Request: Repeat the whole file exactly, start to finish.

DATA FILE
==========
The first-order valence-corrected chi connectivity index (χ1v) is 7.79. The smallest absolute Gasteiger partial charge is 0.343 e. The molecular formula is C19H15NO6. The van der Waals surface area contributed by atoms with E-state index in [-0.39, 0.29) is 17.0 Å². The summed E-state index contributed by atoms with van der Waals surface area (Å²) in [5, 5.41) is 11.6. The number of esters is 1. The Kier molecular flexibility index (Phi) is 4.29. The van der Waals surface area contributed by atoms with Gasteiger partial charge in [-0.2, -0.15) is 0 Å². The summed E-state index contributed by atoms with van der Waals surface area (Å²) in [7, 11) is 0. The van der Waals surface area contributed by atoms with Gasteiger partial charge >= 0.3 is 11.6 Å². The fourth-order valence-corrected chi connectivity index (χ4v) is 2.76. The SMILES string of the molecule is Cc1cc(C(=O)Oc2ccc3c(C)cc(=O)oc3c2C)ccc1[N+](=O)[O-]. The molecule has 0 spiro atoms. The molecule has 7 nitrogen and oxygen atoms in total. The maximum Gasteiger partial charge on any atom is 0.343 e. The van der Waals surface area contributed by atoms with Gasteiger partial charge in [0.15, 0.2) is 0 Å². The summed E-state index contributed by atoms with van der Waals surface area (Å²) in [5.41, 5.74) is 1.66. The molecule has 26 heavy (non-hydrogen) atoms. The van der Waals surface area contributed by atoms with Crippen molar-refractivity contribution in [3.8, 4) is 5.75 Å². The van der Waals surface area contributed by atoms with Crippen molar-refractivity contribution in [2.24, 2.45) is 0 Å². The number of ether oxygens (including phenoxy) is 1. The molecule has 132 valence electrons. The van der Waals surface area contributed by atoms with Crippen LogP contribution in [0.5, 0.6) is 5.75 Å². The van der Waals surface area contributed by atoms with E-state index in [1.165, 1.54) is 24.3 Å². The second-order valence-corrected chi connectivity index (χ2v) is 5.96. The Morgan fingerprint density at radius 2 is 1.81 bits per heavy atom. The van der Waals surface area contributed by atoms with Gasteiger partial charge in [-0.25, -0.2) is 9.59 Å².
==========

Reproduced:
The first-order valence-corrected chi connectivity index (χ1v) is 7.79. The smallest absolute Gasteiger partial charge is 0.343 e. The molecular formula is C19H15NO6. The van der Waals surface area contributed by atoms with E-state index in [-0.39, 0.29) is 17.0 Å². The summed E-state index contributed by atoms with van der Waals surface area (Å²) in [5, 5.41) is 11.6. The number of esters is 1. The Kier molecular flexibility index (Phi) is 4.29. The van der Waals surface area contributed by atoms with Gasteiger partial charge in [-0.2, -0.15) is 0 Å². The summed E-state index contributed by atoms with van der Waals surface area (Å²) in [7, 11) is 0. The van der Waals surface area contributed by atoms with Gasteiger partial charge >= 0.3 is 11.6 Å². The fourth-order valence-corrected chi connectivity index (χ4v) is 2.76. The SMILES string of the molecule is Cc1cc(C(=O)Oc2ccc3c(C)cc(=O)oc3c2C)ccc1[N+](=O)[O-]. The molecule has 0 spiro atoms. The molecule has 7 nitrogen and oxygen atoms in total. The maximum Gasteiger partial charge on any atom is 0.343 e. The van der Waals surface area contributed by atoms with Gasteiger partial charge in [0.15, 0.2) is 0 Å². The summed E-state index contributed by atoms with van der Waals surface area (Å²) in [5.41, 5.74) is 1.66. The molecule has 26 heavy (non-hydrogen) atoms. The van der Waals surface area contributed by atoms with Crippen molar-refractivity contribution in [3.8, 4) is 5.75 Å². The van der Waals surface area contributed by atoms with Crippen molar-refractivity contribution in [2.24, 2.45) is 0 Å². The number of ether oxygens (including phenoxy) is 1. The molecule has 132 valence electrons. The van der Waals surface area contributed by atoms with Crippen LogP contribution in [0.5, 0.6) is 5.75 Å². The van der Waals surface area contributed by atoms with E-state index in [1.165, 1.54) is 24.3 Å². The second-order valence-corrected chi connectivity index (χ2v) is 5.96. The Morgan fingerprint density at radius 2 is 1.81 bits per heavy atom. The van der Waals surface area contributed by atoms with Gasteiger partial charge in [-0.25, -0.2) is 9.59 Å².